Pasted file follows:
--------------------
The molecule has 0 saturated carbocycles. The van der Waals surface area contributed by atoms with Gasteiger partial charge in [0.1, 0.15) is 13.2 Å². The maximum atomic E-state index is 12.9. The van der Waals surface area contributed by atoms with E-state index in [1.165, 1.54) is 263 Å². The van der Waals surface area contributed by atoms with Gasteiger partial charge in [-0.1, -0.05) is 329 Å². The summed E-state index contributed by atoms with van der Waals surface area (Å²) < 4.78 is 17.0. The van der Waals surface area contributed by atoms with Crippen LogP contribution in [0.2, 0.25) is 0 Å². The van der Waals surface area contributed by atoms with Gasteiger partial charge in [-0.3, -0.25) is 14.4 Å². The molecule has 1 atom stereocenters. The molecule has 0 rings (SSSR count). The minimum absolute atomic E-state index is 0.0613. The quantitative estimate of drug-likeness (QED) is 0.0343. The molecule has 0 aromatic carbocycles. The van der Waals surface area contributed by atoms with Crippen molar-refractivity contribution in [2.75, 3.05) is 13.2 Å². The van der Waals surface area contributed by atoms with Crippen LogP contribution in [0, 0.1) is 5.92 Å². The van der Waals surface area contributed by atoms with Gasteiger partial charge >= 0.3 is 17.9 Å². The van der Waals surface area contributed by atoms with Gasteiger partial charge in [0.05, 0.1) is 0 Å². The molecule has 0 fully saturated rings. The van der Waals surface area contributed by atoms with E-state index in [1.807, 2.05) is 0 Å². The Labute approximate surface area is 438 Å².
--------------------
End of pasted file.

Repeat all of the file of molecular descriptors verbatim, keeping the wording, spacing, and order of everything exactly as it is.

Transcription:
The molecule has 0 saturated carbocycles. The van der Waals surface area contributed by atoms with Gasteiger partial charge in [0.1, 0.15) is 13.2 Å². The maximum atomic E-state index is 12.9. The van der Waals surface area contributed by atoms with E-state index in [1.165, 1.54) is 263 Å². The van der Waals surface area contributed by atoms with Gasteiger partial charge in [-0.1, -0.05) is 329 Å². The summed E-state index contributed by atoms with van der Waals surface area (Å²) < 4.78 is 17.0. The van der Waals surface area contributed by atoms with Crippen LogP contribution in [0.2, 0.25) is 0 Å². The van der Waals surface area contributed by atoms with Gasteiger partial charge in [-0.3, -0.25) is 14.4 Å². The molecule has 1 atom stereocenters. The molecule has 0 rings (SSSR count). The minimum absolute atomic E-state index is 0.0613. The quantitative estimate of drug-likeness (QED) is 0.0343. The molecule has 0 aromatic carbocycles. The van der Waals surface area contributed by atoms with Crippen molar-refractivity contribution in [2.75, 3.05) is 13.2 Å². The van der Waals surface area contributed by atoms with Crippen LogP contribution in [0, 0.1) is 5.92 Å². The van der Waals surface area contributed by atoms with Gasteiger partial charge >= 0.3 is 17.9 Å². The van der Waals surface area contributed by atoms with Gasteiger partial charge in [0.05, 0.1) is 0 Å². The molecule has 0 fully saturated rings. The van der Waals surface area contributed by atoms with E-state index in [1.807, 2.05) is 0 Å². The Labute approximate surface area is 438 Å².